Russia

Tips and Articles in Russia

no free rides Travel agents' fees are on the rise For decades, travel agents reminded consumers that their services cost nothing, since they are paid commissions by airlines and other suppliers. But the commissions doled out by major airlines have...
Before the U.S.S.R. broke up in 1991, its national airline, Aeroflot, was generally considered sky-high hell. Foreign travelers were shocked at having to haul their luggage across an icy tarmac. Once aboard, they often stumbled over one another in...
In junior high, some friends and I discovered a way into our town's rain sewers. With cigarette lighters to guide us, we crawled through dark concrete tubes to emerge in a chamber just high enough to stand in. Fifty feet below street level, we'd f...
Ever dreamt of sailing the Neva to visit the czars' summer palace?Or cruising the Rhine, stopping for tastings at vineyards all along the way?Somewhere between traveling by land and by sea lies a blissful medium. It's now possible to sail Europe's...
Svetlana Zakharova is a ballerina—make that prima ballerina—with the fabled Kirov Ballet of St. Petersburg, Russia. When the troupe performs at the Metropolitan Opera House in New York from June 28 to July 10, Svetlana is set to dance the title ro...
I had no idea what Russia would be. If I thought of it, I saw milky white ballerina legs and craning feathered heads. I saw Stalin's fat mustache, Khrushchev banging a shoe at the United Nations, and the birthmark on Gorbachev's head like ink spla...
Barely 24 hours in Moscow and I’ve already ingested a year’s worth of foie gras at a glitzy fashion reception, nearly gotten trampled at the Revolution Square metro station, and been insulted by bus drivers and dill-hawking babushkas because I don...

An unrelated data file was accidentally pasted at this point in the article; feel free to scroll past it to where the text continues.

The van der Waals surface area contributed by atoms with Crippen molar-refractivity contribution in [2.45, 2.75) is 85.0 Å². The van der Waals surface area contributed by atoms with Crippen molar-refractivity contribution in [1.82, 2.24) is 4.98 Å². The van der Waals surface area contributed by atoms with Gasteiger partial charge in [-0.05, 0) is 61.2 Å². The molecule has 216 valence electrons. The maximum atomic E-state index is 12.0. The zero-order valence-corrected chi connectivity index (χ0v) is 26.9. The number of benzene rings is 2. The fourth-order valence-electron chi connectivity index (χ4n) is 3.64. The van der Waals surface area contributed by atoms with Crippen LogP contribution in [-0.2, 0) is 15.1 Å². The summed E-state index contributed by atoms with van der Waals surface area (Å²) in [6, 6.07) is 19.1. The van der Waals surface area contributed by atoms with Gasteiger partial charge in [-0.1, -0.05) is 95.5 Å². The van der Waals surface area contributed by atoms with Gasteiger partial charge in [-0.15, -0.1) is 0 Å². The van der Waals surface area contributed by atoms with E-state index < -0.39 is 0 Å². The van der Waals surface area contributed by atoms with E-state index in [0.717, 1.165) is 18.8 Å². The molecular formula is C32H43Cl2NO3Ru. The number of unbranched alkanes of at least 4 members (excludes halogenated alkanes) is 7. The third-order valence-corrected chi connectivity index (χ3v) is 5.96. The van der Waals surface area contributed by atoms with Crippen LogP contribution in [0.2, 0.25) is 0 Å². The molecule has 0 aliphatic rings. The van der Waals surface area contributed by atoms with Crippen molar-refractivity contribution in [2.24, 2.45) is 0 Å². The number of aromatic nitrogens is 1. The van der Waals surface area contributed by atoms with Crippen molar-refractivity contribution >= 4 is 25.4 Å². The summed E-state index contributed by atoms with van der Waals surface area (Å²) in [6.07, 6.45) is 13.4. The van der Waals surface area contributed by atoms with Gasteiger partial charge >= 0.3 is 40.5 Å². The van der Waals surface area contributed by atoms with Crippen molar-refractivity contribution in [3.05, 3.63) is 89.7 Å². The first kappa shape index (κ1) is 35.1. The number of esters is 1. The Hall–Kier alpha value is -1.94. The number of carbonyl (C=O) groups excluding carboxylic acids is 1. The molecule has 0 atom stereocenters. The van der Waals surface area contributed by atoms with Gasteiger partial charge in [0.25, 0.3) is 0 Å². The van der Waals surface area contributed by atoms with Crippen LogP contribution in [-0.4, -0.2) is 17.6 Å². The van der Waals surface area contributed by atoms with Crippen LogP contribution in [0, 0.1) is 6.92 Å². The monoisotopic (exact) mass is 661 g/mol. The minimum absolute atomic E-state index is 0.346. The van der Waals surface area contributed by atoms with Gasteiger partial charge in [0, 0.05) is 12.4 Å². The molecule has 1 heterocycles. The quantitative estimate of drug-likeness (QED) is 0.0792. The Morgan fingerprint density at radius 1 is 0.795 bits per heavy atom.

When I finally got to the coldest town on earth, the first person I met had a frozen fish tucked into one of his felt boots. He was swaying slightly in the headlights of our truck, which had broken down 200 yards short of our final destination. ...
A surprising number of major cities--Moscow, Rome, Washington, and Tokyo among them--haven't set their plans yet, but others are gearing up for major bashes. Berlin A pyrotechnic display will explode over the Brandenburg Gate. The surrounding...
For those who suffer from what Cocteau called the "red-and-gold disease," relief is found only in the glittery, cavernous darkness of an opera house. Yet one does not always enter what Jean Harlow would have called a "rafeened" atmosphere. To be s...
Vodka may rule as the drink of choice in Moscow, but American-style beer is attempting a coup. When the iron curtain lifted, an influx of foreign investment gave decaying breweries a much-needed face-lift. Since then, young trendsetters with sophi...
Earlier this year T+L profiled a new trip to Russia's Gagarin Cosmonaut Training Center, which has begun offering week-long space-training courses to civilians ("My Life As a Cosmonaut," January). At the time, the Russian space agency was making p...
I went to Russia for Moscow: new Moscow, in all its trashy splendor; bad old Soviet Moscow, with its thundering skyscrapers and dismal workers' cafés; imperial Moscow — flamboyant, absurd St. Basil's Cathedral, and the grave where Gogol was ...
Like a long-overdue book that's suddenly found in the back of a drawer, the Viipuri Library in Russia, an early masterpiece by Finnish Modernist architect Alvar Aalto once thought to have been destroyed in World War II, has been "rediscovered" and...
I was sitting in a fancy St. Petersburg restaurant, wriggling my nose at a plate of lackluster escargots. Then it dawned on me. Snails—in St. Petersburg! During my last visit, a decade ago—on a side trip from Moscow, where I was born—I'd survived...